Natale is the Italian word for Christmas, and people generally greet each other with “Buon Natale!”In Italy, Natale spans from December 24 through January 6, with some feasts and celebrations occurring earlier in the month of December. Christmas is the time where Italian families come together, share meals, and celebrate with gifts.
Feasts & Celebrations
Saint Nicholas – December 6
Originating in Turkey, St. Nicholas is celebrated as a protector of children. The celebration of St. Nicholas occurs on different days in Italy, depending on the region. For example, in Puglia, St. Nicholas is celebrated on May 9, while in northern regions, he is celebrated on his feast day, December 6. On this day, children write letters to St. Nicholas and leave food out at night for him. In the morning, they receive presents.
Immacolata Concezione (Immaculate Conception) – December 8
This festival celebrates Madonna, the Virgin Mary and is important for Catholic Italians. During this celebration, a procession carries around a Marunnuzza for two days. It is also the time that people begin to decorate Christmas trees in their homes.
Saint Lucia – December 13
St. Lucia was originally celebrated on the Winter Solstice, the shortest day of the year, but with the modern calendar, the day has been moved to December 13. Because St. Lucia is the patron saint of sight, children write her a letter saying that they have been good and leave a plate of food for her and her donkey. During the night, St. Lucia visits homes on her donkey with gifts, and in the morning, children wake up to see what she has brought.
Vigilia di Natale (Christmas Eve) – December 24
The Christmas Eve dinner is a light meal with no meat, and it is usually eaten before going to Midnight Mass. Antipasti dishes usually include fish and seafood, while first courses are pastas with cheese and vegetables. Pasta dishes vary, depending on the region.
Natale (Christmas) – December 25
Christmas Day lunches are full of rich pasta dishes, meat, and dessert. As with traditional Italian meals, the Christmas Day feast may go on for hours, with many guests. Antipasti dishes usually comprise of cured meats, olives, and cheeses. Pasta dishes are often baked: in central and southern regions, there is the pasta al forno, while in the north, lasagne verdi alla Bolognese is served. Filled pastas are also popular, with rich sauces. Second courses boast roasted or braised meats. Desserts include pizzelles, and cookies such as amaretti and chocolate hazelnut.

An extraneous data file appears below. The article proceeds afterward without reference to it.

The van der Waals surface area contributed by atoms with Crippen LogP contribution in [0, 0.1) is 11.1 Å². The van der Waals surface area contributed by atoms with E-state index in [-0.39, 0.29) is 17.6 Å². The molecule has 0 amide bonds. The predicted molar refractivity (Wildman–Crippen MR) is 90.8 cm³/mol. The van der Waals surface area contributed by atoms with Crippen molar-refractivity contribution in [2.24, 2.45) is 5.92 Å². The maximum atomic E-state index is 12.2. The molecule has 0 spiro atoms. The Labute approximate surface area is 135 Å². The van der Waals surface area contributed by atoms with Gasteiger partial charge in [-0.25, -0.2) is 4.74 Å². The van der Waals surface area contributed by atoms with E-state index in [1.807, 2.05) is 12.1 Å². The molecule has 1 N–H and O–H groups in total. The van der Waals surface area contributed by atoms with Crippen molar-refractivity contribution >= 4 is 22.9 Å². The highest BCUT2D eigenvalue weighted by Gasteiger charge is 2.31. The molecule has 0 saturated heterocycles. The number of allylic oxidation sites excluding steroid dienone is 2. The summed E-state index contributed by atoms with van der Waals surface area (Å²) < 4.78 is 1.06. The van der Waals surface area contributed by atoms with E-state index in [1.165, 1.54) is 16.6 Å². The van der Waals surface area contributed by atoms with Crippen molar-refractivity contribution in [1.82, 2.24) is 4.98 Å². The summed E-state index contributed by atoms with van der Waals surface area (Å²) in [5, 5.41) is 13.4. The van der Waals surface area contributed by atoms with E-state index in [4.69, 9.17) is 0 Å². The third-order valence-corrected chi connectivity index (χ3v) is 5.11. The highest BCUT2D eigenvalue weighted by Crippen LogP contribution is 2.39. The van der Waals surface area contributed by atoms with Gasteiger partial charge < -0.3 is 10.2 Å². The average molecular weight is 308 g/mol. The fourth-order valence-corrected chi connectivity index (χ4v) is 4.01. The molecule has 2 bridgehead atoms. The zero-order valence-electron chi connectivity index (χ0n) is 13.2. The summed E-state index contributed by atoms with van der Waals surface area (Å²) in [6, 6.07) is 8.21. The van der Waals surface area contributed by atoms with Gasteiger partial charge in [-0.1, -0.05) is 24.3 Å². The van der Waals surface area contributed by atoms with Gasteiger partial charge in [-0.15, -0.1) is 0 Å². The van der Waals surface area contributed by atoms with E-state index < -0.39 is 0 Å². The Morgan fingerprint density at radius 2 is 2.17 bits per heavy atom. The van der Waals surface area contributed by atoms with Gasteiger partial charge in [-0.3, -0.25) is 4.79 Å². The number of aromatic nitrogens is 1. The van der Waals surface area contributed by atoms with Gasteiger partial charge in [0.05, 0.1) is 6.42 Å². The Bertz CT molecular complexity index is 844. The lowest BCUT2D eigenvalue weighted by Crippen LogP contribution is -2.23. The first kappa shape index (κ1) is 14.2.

Saint Stephen – December 26
On the day after Christmas, Italians have another feast, Santo Stefano’s Lunch. This meal is usually hosted for distant relatives, with different courses served. In the case where there are no relatives visiting, people will eat leftovers or try innovative recipes with leftovers from the night before.
Epiphany – January 6
This Christian feast takes place 12 days after Christmas and recalls the story of the Three Kings who were guided by a star to bring gifts to Baby Jesus. This feast is rooted in Pagan traditions, when gifts were brought by Befana, an old lady who came during the night with presents for children. During Epiphany, children who were good will find sweets in their stockings while children who were naughty will, as usual, find coal!
From all of us at Cucina Toscana, we wish you and your family a happy, healthy holiday!